[¶10] A citizen informant is "someone who volunteer[s] information, [does] not want anything in return for the information, and [is] not at risk or in fear of going to jail." State v. Rangeloff, 1998 ND 135, ¶ 4, n.3, 580 N.W.2d 593. "We have recognized that citizen informants are presumed reliable, and that their reliability should be evaluated from the nature of their report, their opportunity to hear and see the matters reported, and the extent to which it can be verified by independent police investigation." State v. Frohlich, 506 N.W.2d 729, 733 (N.D. 1993) (citations omitted).
[¶11] Generally, a confidential informant is known to the police officer, but his or her identity is concealed from the magistrate. See, e.g., State v. Dymowski, 458 N.W.2d 490, 496 (N.D. 1990) (noting, "[t]he informant . . . is confidential, unknown to the magistrate issuing the warrant, but known by [the agent], who could and did vouch for his reliability and veracity"). Id. "A named 'citizen informant' differs significantly from a . . . confidential informant whose identity is being protected." Ronngren, 361 N.W.2d at 227. However, while a confidential informant does not enjoy the same presumed reliability as a citizen informant, he or she is still considered more reliable than an anonymous informant. Indeed, we have previously stated that "[t]he most reliable tip is . . . one relayed personally to the officer." State v. Miller, 510 N.W.2d 638, 640 (N.D. 1994).
[¶12] An anonymous informant is one unknown to both the investigating officer and the magistrate. We have stated within the context of anonymous informants that an "'informant must supply information from which one may conclude that the informant is honest and his information is reliable, or from which the informant's basis of knowledge can be assessed.'" State v. Hage, 1997 ND 175 , ¶ 17, 568 N.W.2d 741 (quoting Woehlhoff v. State, 487 N.W.2d 16, 18 (N.D. 1992) (citing State v. Thompson, 369 N.W.2d 363, 367 (N.D. 1985)).
[¶13] Roth incorrectly applies the standard for evaluating an anonymous informant's tip when he argues the tip should have been disregarded because Deputy Bitz failed to independently verify the informant's reputation for truthfulness or verify the accuracy of the informant's tip through corroboration or independent investigation. In this case, if the informant were anonymous, corroboration might have been required:
"If the informant does not supply the information necessary to evaluate the tip, the police must, through independent investigation, corroborate the tip or develop other sources of information leading to the conclusion that evidence of a crime will probably be found in a particular place.Hage, at ¶ 17 (quoting Woehlhoff, 487 N.W.2d at 18). However, because the informant was confidential, i.e. known to the officer, a higher degree of reliability attaches. This case is similar to Dymowski, in which we upheld the magistrate's finding of probable cause based on a confidential informant's tip because the police officer "could and did vouch for [the confidential informant's] reliability and veracity." Dymowski, 458 N.W.2d at 496. Here, Deputy Bitz effectively vouched for the confidential informant's reliability and veracity in his supporting affidavit. The informant's veracity and reliability were evaluated in light of his past contact with law enforcement. Deputy Bitz's affidavit set forth the basis for his belief that the informant's information was reliable by stating the informant had provided reliable information in the past that had been independently corroborated and resulted in successful state and federal prosecutions. Deputy Bitz also noted the confidential informant had recently provided information leading to the arrest of a narcotics trafficker and had provided reliable information related to other local drug traffickers that had been independently corroborated.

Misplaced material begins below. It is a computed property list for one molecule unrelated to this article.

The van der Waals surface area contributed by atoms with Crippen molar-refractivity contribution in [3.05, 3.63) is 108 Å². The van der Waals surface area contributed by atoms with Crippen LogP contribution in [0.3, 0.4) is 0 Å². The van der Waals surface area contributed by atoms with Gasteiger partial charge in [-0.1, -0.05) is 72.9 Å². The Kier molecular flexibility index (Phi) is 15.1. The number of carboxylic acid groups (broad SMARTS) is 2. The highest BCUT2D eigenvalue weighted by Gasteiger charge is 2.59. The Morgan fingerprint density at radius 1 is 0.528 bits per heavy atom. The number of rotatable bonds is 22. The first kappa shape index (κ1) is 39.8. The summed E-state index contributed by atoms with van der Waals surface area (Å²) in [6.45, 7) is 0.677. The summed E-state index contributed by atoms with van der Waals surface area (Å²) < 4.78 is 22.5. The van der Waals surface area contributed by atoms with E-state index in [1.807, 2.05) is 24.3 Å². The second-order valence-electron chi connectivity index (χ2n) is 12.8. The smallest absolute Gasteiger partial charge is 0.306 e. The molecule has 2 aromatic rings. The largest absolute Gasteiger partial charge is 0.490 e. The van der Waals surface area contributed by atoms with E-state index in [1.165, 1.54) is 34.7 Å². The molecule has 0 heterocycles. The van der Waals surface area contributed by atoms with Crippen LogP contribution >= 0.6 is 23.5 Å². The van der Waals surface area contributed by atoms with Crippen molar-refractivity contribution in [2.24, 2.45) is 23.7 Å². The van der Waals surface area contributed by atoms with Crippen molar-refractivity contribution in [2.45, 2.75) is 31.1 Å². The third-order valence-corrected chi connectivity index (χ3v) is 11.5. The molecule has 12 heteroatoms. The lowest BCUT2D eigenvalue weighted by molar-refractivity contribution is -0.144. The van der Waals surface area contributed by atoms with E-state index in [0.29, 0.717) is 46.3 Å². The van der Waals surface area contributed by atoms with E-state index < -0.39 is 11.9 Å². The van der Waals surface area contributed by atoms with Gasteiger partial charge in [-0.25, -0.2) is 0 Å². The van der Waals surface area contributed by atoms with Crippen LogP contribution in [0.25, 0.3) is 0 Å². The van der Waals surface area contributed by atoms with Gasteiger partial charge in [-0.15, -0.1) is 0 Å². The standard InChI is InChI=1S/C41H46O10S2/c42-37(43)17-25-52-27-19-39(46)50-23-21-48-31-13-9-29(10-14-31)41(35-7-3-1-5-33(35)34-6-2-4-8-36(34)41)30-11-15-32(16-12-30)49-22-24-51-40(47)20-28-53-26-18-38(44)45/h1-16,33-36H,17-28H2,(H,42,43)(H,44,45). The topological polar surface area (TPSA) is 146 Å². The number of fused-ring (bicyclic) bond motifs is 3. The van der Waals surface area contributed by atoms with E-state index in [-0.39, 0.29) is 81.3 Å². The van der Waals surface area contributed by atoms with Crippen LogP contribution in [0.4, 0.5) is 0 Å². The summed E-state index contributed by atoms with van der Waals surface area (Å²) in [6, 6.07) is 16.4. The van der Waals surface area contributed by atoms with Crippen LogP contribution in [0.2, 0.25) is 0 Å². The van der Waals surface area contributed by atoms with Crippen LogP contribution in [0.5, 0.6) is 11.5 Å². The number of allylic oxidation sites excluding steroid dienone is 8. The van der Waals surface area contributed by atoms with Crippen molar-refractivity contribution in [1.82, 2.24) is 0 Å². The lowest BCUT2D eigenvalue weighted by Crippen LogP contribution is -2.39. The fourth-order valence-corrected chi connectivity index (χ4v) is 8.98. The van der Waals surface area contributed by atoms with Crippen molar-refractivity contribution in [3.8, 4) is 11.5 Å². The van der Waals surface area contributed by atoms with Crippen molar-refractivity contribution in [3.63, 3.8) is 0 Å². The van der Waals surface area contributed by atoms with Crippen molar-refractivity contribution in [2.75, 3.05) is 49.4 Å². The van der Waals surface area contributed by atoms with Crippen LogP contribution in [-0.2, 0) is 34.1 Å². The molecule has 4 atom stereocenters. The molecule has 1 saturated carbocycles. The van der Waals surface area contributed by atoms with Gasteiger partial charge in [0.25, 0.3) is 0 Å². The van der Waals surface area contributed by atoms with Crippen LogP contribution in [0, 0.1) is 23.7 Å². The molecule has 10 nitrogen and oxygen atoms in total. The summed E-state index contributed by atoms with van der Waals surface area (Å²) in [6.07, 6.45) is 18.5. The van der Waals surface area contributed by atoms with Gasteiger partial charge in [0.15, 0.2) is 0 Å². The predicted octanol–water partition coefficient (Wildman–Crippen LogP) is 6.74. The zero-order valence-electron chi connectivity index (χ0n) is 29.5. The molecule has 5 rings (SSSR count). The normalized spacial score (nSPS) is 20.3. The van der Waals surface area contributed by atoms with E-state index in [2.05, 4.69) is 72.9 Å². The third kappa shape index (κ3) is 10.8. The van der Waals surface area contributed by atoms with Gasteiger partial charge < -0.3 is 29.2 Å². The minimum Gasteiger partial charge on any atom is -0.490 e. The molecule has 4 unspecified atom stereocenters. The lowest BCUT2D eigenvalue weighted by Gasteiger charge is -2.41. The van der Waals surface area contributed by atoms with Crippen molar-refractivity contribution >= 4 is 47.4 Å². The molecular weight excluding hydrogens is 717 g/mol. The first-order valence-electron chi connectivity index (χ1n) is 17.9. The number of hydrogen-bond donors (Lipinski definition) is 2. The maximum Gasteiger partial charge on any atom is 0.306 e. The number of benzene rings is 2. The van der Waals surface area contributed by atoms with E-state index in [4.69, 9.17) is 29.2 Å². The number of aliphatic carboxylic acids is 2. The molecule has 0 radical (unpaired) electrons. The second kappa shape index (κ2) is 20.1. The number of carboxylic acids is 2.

[¶14] Additionally, the confidential informant supplied detailed information regarding his knowledge of Roth's manufacture of methamphetamine in his home. He described Roth's method of manufacture and provided minute details of the process he observed. See State v. Holzer, 2003 ND 19, ¶ 14, 656 N.W.2d 686 (observing, "[The informant's] level of specificity in describing the drug activity that was taking place at the residence made it more likely that the information provided was accurate.").
[¶15] The informant's report of personal observations, combined with Deputy Bitz's assertion that the informant had provided reliable information in the past, supports a finding of probable cause. The magistrate had a substantial basis to conclude there was a fair probability contraband or evidence of a crime would be found in Roth's residence.
[¶16] Roth argues the affidavit contained stale information and bare assertions that could not support a finding of probable cause. According to Roth, Deputy Bitz relies heavily on information of Roth's previous misconduct, which does not support a finding of probable cause.
[¶17] Stale information of previous misconduct "'does not establish probable cause that similar or other improper conduct is continuing to occur.'" State v. Guthmiller, 2002 ND 116, ¶ 18, 646 N.W.2d 724 (quoting Ringquist, 433 N.W.2d at 213). In addition, "[s]ufficient information, rather than 'bare bones' information must be presented to the magistrate." Thieling, 2000 ND 106, ¶ 11, 611 N.W.2d 861. In this case, the affidavit contained information more than three months old. The trial court noted that, while the information was old, it indicated ongoing criminal activity involving Roth and supported a finding of probable cause. Staleness is determined after reviewing the particular facts of each case, and "passage of time may be unimportant to the validity of probable cause when the course of conduct is of a protracted or continuous nature." Damron, 1998 ND 71, ¶ 17, 575 N.W.2d 912. "Protracted and continuous activity is inherent in drug trafficking." Ringquist, at 214. "Drug use can also be a habituating and continuing offense." Hage, 1997 ND 175, ¶ 13, 568 N.W.2d 741. Deputy Bitz's affidavit included information regarding two incidents in May 2002 involving searches of Roth's vehicle and home that revealed indicia of drug trafficking, methamphetamine, and marijuana.